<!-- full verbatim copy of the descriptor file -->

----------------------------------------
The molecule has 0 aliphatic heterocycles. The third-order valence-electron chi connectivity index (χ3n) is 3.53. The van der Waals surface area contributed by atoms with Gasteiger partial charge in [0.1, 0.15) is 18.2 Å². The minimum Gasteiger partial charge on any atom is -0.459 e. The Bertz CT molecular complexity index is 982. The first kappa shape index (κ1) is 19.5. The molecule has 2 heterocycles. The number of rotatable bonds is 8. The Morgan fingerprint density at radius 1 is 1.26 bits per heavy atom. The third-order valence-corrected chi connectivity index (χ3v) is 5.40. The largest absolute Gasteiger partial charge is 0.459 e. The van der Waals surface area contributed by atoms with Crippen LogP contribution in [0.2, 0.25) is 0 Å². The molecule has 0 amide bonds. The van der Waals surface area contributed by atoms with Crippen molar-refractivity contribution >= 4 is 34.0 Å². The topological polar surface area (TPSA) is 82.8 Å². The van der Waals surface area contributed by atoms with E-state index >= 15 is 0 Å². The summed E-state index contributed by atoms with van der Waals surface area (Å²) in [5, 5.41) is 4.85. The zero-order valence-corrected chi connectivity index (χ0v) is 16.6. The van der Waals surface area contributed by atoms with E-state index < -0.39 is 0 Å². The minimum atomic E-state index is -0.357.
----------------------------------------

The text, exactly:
The molecule has 0 aliphatic heterocycles. The third-order valence-electron chi connectivity index (χ3n) is 3.53. The van der Waals surface area contributed by atoms with Gasteiger partial charge in [0.1, 0.15) is 18.2 Å². The minimum Gasteiger partial charge on any atom is -0.459 e. The Bertz CT molecular complexity index is 982. The first kappa shape index (κ1) is 19.5. The molecule has 2 heterocycles. The number of rotatable bonds is 8. The Morgan fingerprint density at radius 1 is 1.26 bits per heavy atom. The third-order valence-corrected chi connectivity index (χ3v) is 5.40. The largest absolute Gasteiger partial charge is 0.459 e. The van der Waals surface area contributed by atoms with Crippen LogP contribution in [0.2, 0.25) is 0 Å². The molecule has 0 amide bonds. The van der Waals surface area contributed by atoms with Crippen molar-refractivity contribution >= 4 is 34.0 Å². The topological polar surface area (TPSA) is 82.8 Å². The van der Waals surface area contributed by atoms with E-state index >= 15 is 0 Å². The summed E-state index contributed by atoms with van der Waals surface area (Å²) in [5, 5.41) is 4.85. The zero-order valence-corrected chi connectivity index (χ0v) is 16.6. The van der Waals surface area contributed by atoms with E-state index < -0.39 is 0 Å². The minimum atomic E-state index is -0.357.